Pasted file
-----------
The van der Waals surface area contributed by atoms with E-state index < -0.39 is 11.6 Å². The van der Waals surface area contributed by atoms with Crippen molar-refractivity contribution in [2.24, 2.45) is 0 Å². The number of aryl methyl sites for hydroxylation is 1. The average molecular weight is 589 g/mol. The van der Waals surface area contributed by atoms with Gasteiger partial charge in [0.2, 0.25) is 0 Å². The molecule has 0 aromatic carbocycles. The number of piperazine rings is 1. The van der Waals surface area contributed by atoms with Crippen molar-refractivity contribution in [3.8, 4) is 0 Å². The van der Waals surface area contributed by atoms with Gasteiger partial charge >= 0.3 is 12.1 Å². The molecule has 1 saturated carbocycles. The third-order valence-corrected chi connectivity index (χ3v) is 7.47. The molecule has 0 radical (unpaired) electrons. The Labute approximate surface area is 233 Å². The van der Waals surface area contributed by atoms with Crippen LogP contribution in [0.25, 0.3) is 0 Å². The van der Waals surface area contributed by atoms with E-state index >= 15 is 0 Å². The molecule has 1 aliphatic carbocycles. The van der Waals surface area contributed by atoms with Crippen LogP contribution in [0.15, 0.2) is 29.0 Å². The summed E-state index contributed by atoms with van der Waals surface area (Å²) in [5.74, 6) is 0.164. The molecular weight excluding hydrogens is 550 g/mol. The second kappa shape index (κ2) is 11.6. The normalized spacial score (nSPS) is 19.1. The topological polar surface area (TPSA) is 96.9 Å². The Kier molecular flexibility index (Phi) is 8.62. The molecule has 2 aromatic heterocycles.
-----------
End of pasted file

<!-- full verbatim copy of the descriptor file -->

The van der Waals surface area contributed by atoms with E-state index < -0.39 is 11.6 Å². The van der Waals surface area contributed by atoms with Crippen molar-refractivity contribution in [2.24, 2.45) is 0 Å². The number of aryl methyl sites for hydroxylation is 1. The average molecular weight is 589 g/mol. The van der Waals surface area contributed by atoms with Gasteiger partial charge in [0.2, 0.25) is 0 Å². The molecule has 0 aromatic carbocycles. The number of piperazine rings is 1. The van der Waals surface area contributed by atoms with Crippen molar-refractivity contribution in [3.8, 4) is 0 Å². The van der Waals surface area contributed by atoms with Gasteiger partial charge >= 0.3 is 12.1 Å². The molecule has 1 saturated carbocycles. The third-order valence-corrected chi connectivity index (χ3v) is 7.47. The molecule has 0 radical (unpaired) electrons. The Labute approximate surface area is 233 Å². The van der Waals surface area contributed by atoms with Crippen LogP contribution in [0.25, 0.3) is 0 Å². The van der Waals surface area contributed by atoms with E-state index >= 15 is 0 Å². The molecule has 1 aliphatic carbocycles. The van der Waals surface area contributed by atoms with Crippen LogP contribution in [0.15, 0.2) is 29.0 Å². The summed E-state index contributed by atoms with van der Waals surface area (Å²) in [5.74, 6) is 0.164. The molecular weight excluding hydrogens is 550 g/mol. The second kappa shape index (κ2) is 11.6. The normalized spacial score (nSPS) is 19.1. The topological polar surface area (TPSA) is 96.9 Å². The Kier molecular flexibility index (Phi) is 8.62. The molecule has 2 aromatic heterocycles.